How meditation changed my lifeFeatured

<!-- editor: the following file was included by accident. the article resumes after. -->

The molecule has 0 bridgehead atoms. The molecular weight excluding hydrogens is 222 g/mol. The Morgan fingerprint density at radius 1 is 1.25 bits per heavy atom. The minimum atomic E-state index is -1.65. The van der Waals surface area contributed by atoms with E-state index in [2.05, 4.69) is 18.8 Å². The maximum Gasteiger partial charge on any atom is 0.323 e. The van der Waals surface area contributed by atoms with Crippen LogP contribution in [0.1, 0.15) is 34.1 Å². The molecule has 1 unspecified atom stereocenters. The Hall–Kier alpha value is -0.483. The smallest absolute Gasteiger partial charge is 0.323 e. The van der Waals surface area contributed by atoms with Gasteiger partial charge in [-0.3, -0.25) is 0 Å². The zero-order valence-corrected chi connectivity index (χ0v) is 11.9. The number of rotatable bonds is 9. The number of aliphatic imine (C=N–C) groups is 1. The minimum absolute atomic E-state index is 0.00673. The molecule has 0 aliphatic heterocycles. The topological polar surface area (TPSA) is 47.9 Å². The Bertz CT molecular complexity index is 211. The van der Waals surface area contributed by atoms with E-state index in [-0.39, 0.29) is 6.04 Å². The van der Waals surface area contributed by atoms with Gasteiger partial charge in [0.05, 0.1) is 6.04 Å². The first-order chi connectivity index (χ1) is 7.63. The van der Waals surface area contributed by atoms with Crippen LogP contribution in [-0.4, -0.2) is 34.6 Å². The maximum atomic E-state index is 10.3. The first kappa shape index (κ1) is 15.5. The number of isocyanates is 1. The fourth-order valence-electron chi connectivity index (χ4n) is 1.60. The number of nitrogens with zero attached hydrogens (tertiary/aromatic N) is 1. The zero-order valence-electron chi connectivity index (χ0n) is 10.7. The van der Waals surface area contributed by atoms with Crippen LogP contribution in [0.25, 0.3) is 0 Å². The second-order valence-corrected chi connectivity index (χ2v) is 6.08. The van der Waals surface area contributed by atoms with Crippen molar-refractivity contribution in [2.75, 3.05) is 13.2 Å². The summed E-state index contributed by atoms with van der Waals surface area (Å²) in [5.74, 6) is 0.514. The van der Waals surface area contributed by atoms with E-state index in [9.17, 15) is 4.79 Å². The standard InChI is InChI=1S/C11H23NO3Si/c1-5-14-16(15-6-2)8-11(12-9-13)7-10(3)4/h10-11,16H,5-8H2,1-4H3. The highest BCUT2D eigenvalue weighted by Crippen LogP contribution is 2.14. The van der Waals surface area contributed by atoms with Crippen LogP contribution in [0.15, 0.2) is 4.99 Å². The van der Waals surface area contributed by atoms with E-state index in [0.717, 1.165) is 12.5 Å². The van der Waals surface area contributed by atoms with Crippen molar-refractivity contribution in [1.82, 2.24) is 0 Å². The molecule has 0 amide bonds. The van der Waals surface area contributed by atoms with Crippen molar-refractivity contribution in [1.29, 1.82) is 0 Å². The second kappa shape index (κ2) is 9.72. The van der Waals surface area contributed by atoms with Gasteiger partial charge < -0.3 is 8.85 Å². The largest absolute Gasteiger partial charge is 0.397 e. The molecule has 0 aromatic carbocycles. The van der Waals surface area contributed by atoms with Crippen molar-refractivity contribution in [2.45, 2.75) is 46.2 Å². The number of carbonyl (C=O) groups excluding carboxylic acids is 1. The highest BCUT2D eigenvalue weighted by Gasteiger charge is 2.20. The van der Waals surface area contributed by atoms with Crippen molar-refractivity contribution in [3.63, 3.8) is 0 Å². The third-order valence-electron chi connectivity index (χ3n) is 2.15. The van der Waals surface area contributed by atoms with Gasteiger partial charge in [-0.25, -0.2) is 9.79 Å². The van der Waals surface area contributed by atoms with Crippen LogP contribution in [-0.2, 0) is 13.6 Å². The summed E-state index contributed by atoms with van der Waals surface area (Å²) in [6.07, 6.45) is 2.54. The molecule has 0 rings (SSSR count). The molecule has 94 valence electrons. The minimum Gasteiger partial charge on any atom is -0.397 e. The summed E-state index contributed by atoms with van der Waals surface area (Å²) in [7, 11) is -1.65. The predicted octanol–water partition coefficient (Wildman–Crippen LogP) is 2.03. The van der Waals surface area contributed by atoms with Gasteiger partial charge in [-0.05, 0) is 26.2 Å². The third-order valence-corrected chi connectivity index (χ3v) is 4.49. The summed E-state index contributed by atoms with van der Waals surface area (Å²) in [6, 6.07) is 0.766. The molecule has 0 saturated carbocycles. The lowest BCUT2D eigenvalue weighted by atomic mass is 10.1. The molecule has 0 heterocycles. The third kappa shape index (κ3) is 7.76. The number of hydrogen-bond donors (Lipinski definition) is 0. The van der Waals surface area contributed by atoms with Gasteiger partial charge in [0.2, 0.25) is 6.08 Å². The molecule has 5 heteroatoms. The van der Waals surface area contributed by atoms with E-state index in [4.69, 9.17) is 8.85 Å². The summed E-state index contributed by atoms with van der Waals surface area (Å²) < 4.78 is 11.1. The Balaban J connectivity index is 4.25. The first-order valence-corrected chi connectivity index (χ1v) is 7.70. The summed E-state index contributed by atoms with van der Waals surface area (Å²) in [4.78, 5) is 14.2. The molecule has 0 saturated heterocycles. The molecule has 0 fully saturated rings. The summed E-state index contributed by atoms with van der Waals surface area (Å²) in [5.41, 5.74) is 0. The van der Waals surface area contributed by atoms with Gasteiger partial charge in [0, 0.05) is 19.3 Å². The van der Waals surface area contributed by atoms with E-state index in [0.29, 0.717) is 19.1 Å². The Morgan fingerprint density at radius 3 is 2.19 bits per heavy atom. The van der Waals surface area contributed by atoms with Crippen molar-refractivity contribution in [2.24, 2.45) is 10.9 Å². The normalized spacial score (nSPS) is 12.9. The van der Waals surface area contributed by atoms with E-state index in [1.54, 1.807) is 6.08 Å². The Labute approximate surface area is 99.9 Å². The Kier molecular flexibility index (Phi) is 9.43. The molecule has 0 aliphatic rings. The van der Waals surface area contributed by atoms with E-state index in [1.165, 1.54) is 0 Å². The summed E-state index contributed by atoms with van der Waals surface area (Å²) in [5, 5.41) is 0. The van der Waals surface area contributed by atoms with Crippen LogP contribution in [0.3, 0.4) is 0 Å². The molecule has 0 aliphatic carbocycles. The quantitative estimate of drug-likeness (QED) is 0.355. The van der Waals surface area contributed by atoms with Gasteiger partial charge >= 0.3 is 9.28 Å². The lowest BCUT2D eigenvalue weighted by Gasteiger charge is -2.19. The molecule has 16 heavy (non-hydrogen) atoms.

Eight years ago, I looked at my life and realised that even though I had excelled at my job, had a perfect husband, had amazing friends, travelled the world, had experienced the most incredible events, I wasn’t happy. I had reached everything I had dreamed of as a little girl and now I had it all I was subsequently left with an empty feeling. I thought that by achieving even more, such as a promotion at work, a new handbag, or another holiday would make me happy. I soon realised it did not. I got a divorce as I thought that perhaps a new partner is what would make me happy, but it also did not. A close friend told me about meditation. Keep in mind this is eight years ago and back then, meditation was some weird activity that hippies did, not people who had a responsible corporate job. But what was there to lose? So, I signed up for a meditation course in Nepal, packed my bag and left on the pursuit of happiness. After some days in Kathmandu, I travelled to the starting point of the Himalayas where my meditation course was being held. Distracted by the paragliders soaring around in the distance, I had an epiphany and decided that my new goal would be to be the first woman ever to paraglide on the top of the world in the Himalayas. After I found a crazy enough man to take me up there, bought myself some warm clothes, I then left for Jomsom, Nepal. Not knowing yet, that the man I would meet, the helicopter pilot, would change my life forever. I flew to Jomsom by helicopter as all flights were fully booked and now that I had this idea in my mind, a fully booked plane wasn’t going to stop me. So, there I was next to the helicopter pilot who was very curious why a blonde woman in her thirties was by herself on her way to the endless mountains of the Himalayas. I told him about the meditation idea, and that I pivoted that towards paragliding in the Himalayas, which I believed would be life changing.With our headsets on, he looked toward me as if I had lost my mind but continued calmly to tell me more about Buddhism and the importance of our breath as our lifeline. Without fresh air in our lungs, this Buddhist man explained to me, we die within minutes, though we take it for granted. He suggested I start to focus on my breathing. “Become aware of every breath you take, let go of your thoughts and just be in the moment and breath!” Sounded simple enough, although not so simple to put in practice, I found out that evening. He had however triggered something in me. From that evening onwards, I started to pay attention to my new lifeline, the fresh air that was entering my lungs in and out, in and out, it gave me a feeling of gratitude for the life it offered me. Walking up to 3,000 meters, breath in, breath out, 4,000m breath in, breath out. 5,000 meters, feeling the cold air entering my longs and feeling how the warm air would leave my nostrils, while climbing up towards our peak of 5,500 meters. I arrived at the top without altitude sickness or any tiredness. Rather, I felt good, present in myself, but there was one problem: there was a dangerous thermal wind. So, we waited, and waited, and I, in turn, practiced some more: breathing in and out. Finally, we got the change to paraglide down the peak and it was amazing, it was a thrill, but the life changing experience came the next day. When I had to acclimatise at 3,800 meters walking on my own through the beautiful landscape of the Himalayas, I felt this intense happiness from within. A happiness so bright I couldn’t remember having felt it with this intensity. No achievement, no thrill had ever given me this intense feeling of pure joy. And there, in the middle of nowhere, what I have been looking for my whole life, came to me without warning. All of a sudden, I knew that my purpose in life was to support others. That my only true pleasures and joy had come from helping others. Even though not knowing exactly how I would help others, I had found my direction. Being back home, however, I soon lost my glow and realised I wasn’t doing the meditation exercise anymore, so I signed up for a 10-day meditation course and got back in contact with my inner self, my forgotten self, that had overruled for so many years, copying others, doing what I had thought others expected from me. True happiness came to me when I simply was in the moment, no need for any achievement, no need for status, money or power. All I needed was to be in the present moment, feeling myself, hearing others. On the many retreats and lengthy time I had spent in monasteries, I learned that the moment I accept life for what it is in all is beauty, I would find the pathway to my inner source of happiness. What I hadn’t managed yet was to integrate this Eastern wisdom in my Western life. This led me to do in-depth research on habit building. Speaking and listening to the world’s leading experts on habit creation; BJ Fogg, Nir Eyal and Charles Duhigg, I learned that step one was that I needed to set myself a clear motivation. Step two, I needed a trigger to remind me. Step three, I would need to start small to integrate it into my daily routine, even though I had done my weeks in the monasteries. I would have to cut it down to small chunks. And step four, repeat, repeat, repeat. This learned wisdom breathed life into Silatha, a unique meditation method that helps to build a solid meditation habit, to fit in even the busiest of schedules. I quit my job and made Silatha a reality. With our method, we reach a retention rate that is 5 times higher vs competition. And we are working to grow this even more. I decided to focus on working mums, as in these crazy times, I believe mums are the ones that can really need some support toward creating more balance, energy and patience. We started our first funding round, and now have the first investors on board. I’m convinced that if more people meditate, we will be more connected to our core, to who really lives inside of ourselves. Not the identity created by society, parents, friends, thoughts, but our true selves will bloom as we realise that happiness lies in the small things, the little moments where we are present, when we connect with others, when we give, support, and grow. These are the things that will make us happy, that will make us feel fulfilled. Let’s grow together towards a more loving world, where we dare to be our beautiful selves.